WASHINGTON (Reuters) – Mitt Romney is struggling to regain control of the race for the Republican presidential nomination, but his allies appear ready to offer him a strong crutch for the road ahead.
Restore Our Future, the independent “Super PAC” that supports Romney, spent $13.5 million in January on ads attacking his rivals and still emerged with $16.3 million in the bank, according to disclosures filed Monday with the Federal Election Commission.
The pro-Romney PAC, or political action committee, spent $12.3 million alone on TV, Internet and radio ads that went after former U.S. House of Representatives speaker Newt Gingrich, Romney’s chief rival at the time.
Challenging Gingrich’s ethics and judgment, the ads helped propel Romney to victory in the Florida primary on January 31 and gave Gingrich a public relations problem from which he has not recovered.
Now, with Romney facing a new challenge from former Pennsylvania Senator Rick Santorum in the Michigan primary on February 28, Restore Our Future is spending another $7.7 million in several key states — including Michigan, where the PAC has spent $1.8 million on ad spots.
Monday’s filing with the FEC showed how the pro-Romney PAC is still the leader in a new era of campaign spending, in which independent groups can raise and spend unlimited amounts of money to try to boost or tear down candidates.
Last month alone, Restore Our Future raised $6.6 million, more than any of its candidate-boosting rivals raised in all of 2011.
Individual donations to campaigns are limited to $2,500 during the nomination season and another $2,500 for the general election. The absence of such limits on PACs has allowed the very wealthy to use such groups to try to influence the campaign and the elections.
Through PACs, Republicans also could make up the disparity between their campaign fundraising and that of Democratic President Barack Obama’s campaign for the November 6 election.
Obama’s campaign reported on Friday that it raised $29.1 million in January, which followed a three-month period in which Obama and Democrats backing him raised more than $68 million.
The pro-Romney PAC has received donations of $1 million or more from at least nine contributors, plus other large donations from the former private equity executive’s friends in the investing world.
Contributors included prominent former hedge fund managers Julian Robertson, Paul Singer and John Paulson as well as Houston homebuilder Bob Perry.
Two Utah-based firms with a shared address and ties to former Nu Skin executives, F8 LLC and Eli Publishing, each gave $1 million.
In January, the ranks of donors also were joined by Harold Simmons, a billionaire Dallas banker who along with his company has given more than $7 million to American Crossroads, a PAC that supports Republican presidential and congressional candidates.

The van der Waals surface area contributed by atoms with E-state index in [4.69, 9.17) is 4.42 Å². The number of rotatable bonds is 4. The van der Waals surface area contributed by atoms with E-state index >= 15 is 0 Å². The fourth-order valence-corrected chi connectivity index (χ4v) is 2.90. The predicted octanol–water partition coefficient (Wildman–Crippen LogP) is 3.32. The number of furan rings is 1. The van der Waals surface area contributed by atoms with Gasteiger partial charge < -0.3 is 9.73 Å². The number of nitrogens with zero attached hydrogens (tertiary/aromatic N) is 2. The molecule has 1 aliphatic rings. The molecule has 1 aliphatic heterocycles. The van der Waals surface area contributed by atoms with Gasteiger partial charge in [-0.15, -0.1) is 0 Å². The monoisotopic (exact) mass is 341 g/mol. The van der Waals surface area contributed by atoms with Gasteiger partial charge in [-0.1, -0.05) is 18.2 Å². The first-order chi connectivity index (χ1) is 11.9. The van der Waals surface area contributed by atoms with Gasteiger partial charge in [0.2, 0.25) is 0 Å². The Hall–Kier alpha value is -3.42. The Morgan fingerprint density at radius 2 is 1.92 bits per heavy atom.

Simmons gave $100,000 to Restore Our Future. Alongside Bob Perry, Simmons had previously supported Texas Governor Rick Perry in his failed presidential bid.
In 2004, the duo gave millions of dollars to Swift Boat Veterans for Truth, a group that helped undermine Democratic presidential nominee John Kerry by attacking his Vietnam War record.
Restore Our Future also has received $750,000 each from brothers J.W. Marriott Jr. and Richard Marriott, of the international hotel chain.
Romney, a former Massachusetts governor, seemed on his way to winning the state-by-state nomination race after taking Florida’s primary. But after winning contests in Minnesota, Missouri and Colorado, Santorum jumped back into contention in the battle for the right to face Democratic President Barack Obama in the November election.
Santorum now leads most polls in Michigan, where Romney grew up as the son of an auto executive and Michigan governor. With 10 state contests looming on “Super Tuesday,” on March 6, Romney is desperate to recapture momentum in the race.
Restore Our Future, in step with Romney’s campaign, has now turned its attacks toward Santorum, who likely will be the subject of most of the PAC’s ads in the coming weeks.
The FEC filing deadline for January fundraising and spending is midnight Monday EST (0500 GMT on Tuesday).
PACs supporting Santorum and Gingrich had not filed their January reports with the FEC as of 5:20 p.m. EST Monday (1020 GMT). The campaigns of all four Republican contenders — Romney, Santorum, Gingrich and Texas Congressman Ron Paul — also had not filed.
(Additional reporting by Alexander Cohen; Editing by David Lindsey and Christopher Wilson)
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